Jerry suffered a stroke at just 53 years old. He’d spent months in therapy, unable to work. Eventually, he was forced to make a decision: pay his medical bills, or pay his rent.

Jerry chose to pay his medical bills so that he could continue with therapy. His treatments were successful enough that, eventually, his doctor cleared him to return to work. But by then, Jerry was facing an eviction.

With no place left to turn, Jerry called The Salvation Army. One of our social workers used Salvation Army funds to pay the minimum amount required to prevent Jerry from being left alone on the street. Soon afterward, Jerry returned to work and received his first paycheck. He made it after that.

 Family vs. Bed Bugs

Nancy and Edward were in a tough spot. Edward had been hospitalized due to complications with diabetes, and their son’s emotional problems were getting worse. Just when the family thought their lives couldn’t be more difficult, they discovered that their furniture had become infested with bed bugs. They didn’t have extra money to buy new furniture or hire an exterminator.

Nancy looked to The Salvation Army for help. One of our social workers connected her with an agency that provides used furniture for a nominal fee – which The Salvation Army paid. After Nancy received the furniture, she called to say how much the help meant to her, crying on the phone.

 Grace vs. Discipline

A local police officer escorted a young woman named Kim into our office after pulling her over a few minutes before. Instead of giving her a ticket, he’d chosen to bring her to a place he could trust – The Salvation Army.

The officer had recognized Kim from when he used to perform community policing at her school. He told our social worker that she was a good kid who’d just made some bad choices. Kim hugged the police officer, and both began to cry.

After the police officer left, the social worker gave Kim a bag filled with food and emergency supplies, and she spoke to Kim about available housing and counseling programs.

Single Mother vs. Hurricane Irma

A single mother named Joan recently left Minnesota to live in Florida but had to come right back in the aftermath of Hurricane Irma.

The distraught woman came to The Salvation Army with a long list of needs for herself and her kids. Our social workers gave her everything she needed, including food, school supplies, diapers, and winter coats.

Joan also received tickets to the Crayola Experience at Mall of America. Our social workers figured that she and her kids would enjoy doing something fun together to take their minds off the trauma they’d experienced. Joan was so grateful for everything.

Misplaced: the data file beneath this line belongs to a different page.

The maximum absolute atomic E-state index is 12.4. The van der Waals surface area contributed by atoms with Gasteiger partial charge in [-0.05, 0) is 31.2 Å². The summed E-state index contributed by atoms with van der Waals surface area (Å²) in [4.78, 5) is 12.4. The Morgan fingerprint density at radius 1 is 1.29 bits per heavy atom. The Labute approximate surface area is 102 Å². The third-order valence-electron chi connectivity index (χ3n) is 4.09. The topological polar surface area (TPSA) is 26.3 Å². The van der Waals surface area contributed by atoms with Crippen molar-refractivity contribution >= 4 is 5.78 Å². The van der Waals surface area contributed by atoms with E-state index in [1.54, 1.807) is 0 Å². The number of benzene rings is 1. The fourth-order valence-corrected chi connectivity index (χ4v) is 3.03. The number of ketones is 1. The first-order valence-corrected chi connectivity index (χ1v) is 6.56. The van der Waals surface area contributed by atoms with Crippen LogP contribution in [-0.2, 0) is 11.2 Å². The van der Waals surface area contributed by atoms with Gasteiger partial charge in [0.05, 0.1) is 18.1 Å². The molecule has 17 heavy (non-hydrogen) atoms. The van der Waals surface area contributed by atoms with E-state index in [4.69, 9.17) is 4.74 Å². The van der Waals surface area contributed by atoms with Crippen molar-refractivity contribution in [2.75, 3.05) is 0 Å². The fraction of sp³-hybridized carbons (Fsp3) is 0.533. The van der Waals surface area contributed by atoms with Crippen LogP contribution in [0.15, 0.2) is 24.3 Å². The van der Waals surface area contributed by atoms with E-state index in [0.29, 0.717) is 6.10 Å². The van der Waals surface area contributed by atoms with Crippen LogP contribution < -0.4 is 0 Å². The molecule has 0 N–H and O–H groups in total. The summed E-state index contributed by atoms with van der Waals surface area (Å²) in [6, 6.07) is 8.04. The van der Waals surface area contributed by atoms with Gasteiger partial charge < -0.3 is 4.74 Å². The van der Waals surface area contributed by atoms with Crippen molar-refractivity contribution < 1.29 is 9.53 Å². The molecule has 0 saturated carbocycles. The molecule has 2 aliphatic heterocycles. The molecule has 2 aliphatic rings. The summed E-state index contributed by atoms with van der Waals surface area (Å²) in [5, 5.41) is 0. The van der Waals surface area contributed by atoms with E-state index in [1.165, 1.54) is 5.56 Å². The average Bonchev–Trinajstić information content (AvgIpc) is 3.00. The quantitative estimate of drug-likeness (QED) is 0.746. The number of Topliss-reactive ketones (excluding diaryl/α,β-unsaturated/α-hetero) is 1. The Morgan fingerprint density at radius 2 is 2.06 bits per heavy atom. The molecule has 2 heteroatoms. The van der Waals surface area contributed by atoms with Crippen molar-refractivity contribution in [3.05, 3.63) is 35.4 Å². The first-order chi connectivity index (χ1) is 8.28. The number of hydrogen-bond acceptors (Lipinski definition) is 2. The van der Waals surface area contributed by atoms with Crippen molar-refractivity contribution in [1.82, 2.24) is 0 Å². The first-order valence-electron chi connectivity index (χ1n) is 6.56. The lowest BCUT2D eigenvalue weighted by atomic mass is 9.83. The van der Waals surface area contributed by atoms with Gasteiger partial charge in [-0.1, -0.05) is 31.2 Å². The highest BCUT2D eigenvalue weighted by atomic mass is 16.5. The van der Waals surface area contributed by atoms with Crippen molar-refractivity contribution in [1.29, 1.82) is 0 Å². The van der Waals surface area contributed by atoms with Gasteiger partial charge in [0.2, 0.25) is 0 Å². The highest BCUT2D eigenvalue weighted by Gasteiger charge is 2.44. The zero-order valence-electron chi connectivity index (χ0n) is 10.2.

Woman vs. Car Repairs

Two of the tires on Jennifer’s car were flat. Despite working full-time, she couldn’t afford new tires. She could barely afford her monthly medications and weekly food bill.

Jennifer called on The Salvation Army for help. One of our social workers requested that she visit a local tire shop for an estimate on two new tires. The estimate turned out to be within Salvation Army guidelines, so Jennifer scheduled the repair.

At the tire shop, Jennifer learned that both tires could be patched instead of replaced, dropping the cost of the repair from $200 to $20. Coming in under-budget allowed Jennifer to qualify for other Salvation Army assistance that addressed her health needs. She was elated.

The scenarios described above are real people helped by The Salvation Army Northern Division. Names were changed to protect each individual’s privacy.

Join the Fight for Good

"I Fight for Good" badge

Thankfully, there’s an Army – made up of people just like you – that seeks to start seeing the poverty that has always existed around them.

If you desire to do something good, to further a cause you care about, to join the battle against poverty – here are three simple ways to join us in the fight for good:

  1. Donate at a red kettle or online. Fight poverty one dollar and one coin at a time by giving each time you pass a red kettle, or support your local Salvation Army through an online donation.
  2. Become a volunteer bell ringer. Join the fight against poverty by giving your time as a red kettle bell ringer. Kettles with volunteer ringers raise double the amount of funds that support our poverty-fighting programs.
  3. Recruit your own army. The fight for good needs soldiers. Recruit others to join the fight for good by setting up a fundraiser and sharing your passion for helping others on